Pronunciation: un - cohn - schun - uh - bel
Definition: extreme unfairness
Unconscionable is another term often misunderstood by individuals who are not in the legal community. The term unconscionable generally arises in the setting of an unconscionable contract (or unconscionable conduct). Unconscionable is used in contract law to describe a defense against the enforcement of an extremely unfair contract. The term is used as a defense because the party alleging an unconscionable contract does not want to be bound by the terms of the contract, even though that person actually signed the contract.
If a party to a contract agrees that he or she signed the contract, it is usually very difficult for that party to persuade a judge not to enforce the terms of the contract. That’s because when a person signs a contract he or she is generally bound to the terms and conditions of that contract. If judges didn’t enforce contracts, then people could just walk away from their contractual obligations without any penalties and contracts wouldn’t be worth the paper their written on.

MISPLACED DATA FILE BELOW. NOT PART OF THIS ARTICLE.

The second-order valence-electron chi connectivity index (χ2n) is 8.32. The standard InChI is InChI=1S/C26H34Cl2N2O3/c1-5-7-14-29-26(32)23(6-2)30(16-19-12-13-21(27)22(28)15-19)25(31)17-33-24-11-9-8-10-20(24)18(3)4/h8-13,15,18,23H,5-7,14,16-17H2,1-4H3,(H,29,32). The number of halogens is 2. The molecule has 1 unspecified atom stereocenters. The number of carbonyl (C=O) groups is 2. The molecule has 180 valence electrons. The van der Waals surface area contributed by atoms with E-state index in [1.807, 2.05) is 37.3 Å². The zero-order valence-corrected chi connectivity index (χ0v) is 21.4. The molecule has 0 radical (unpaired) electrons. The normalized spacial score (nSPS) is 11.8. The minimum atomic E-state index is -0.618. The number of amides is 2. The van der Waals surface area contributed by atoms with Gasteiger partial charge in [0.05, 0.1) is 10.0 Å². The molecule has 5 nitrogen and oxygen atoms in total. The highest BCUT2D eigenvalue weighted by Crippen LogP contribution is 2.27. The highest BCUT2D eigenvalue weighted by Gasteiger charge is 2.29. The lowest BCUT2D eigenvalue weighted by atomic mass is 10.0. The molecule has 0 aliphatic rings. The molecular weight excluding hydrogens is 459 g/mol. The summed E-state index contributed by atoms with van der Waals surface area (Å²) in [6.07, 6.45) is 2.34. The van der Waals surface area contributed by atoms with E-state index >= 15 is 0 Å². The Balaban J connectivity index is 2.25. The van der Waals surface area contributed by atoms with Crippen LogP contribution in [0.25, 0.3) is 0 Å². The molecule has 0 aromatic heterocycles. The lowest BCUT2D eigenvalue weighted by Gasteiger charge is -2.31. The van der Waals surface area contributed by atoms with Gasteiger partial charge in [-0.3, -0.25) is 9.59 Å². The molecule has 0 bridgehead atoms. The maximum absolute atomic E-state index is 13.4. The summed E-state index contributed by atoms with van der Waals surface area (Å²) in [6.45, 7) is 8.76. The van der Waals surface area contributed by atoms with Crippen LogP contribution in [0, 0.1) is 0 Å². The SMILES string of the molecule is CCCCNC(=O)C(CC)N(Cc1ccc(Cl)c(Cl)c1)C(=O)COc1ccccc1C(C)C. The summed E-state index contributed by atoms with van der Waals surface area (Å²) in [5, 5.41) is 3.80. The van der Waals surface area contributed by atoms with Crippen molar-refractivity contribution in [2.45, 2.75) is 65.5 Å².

But when might an unconscionable defense actually work? Two unconscionable situations might include:
- When a party makes a contract with another for the purpose of necessities, such as food, shelter, clothing, etc., and the terms of the contract are extremely unfair toward one party.
- When a sophisticated party (such as a corporation) includes extremely unfair language about buying a product or service that a typical consumer would not understand and would lead to very unfair conditions for the consumer, if the terms of the contract were enforced.
Keep in mind that what may be considered unconscionable depends on the particular facts of the case and relationship between the parties. Also, remember that an unconscionable defense is a really a defense of "last resort," and very difficult to prove in court.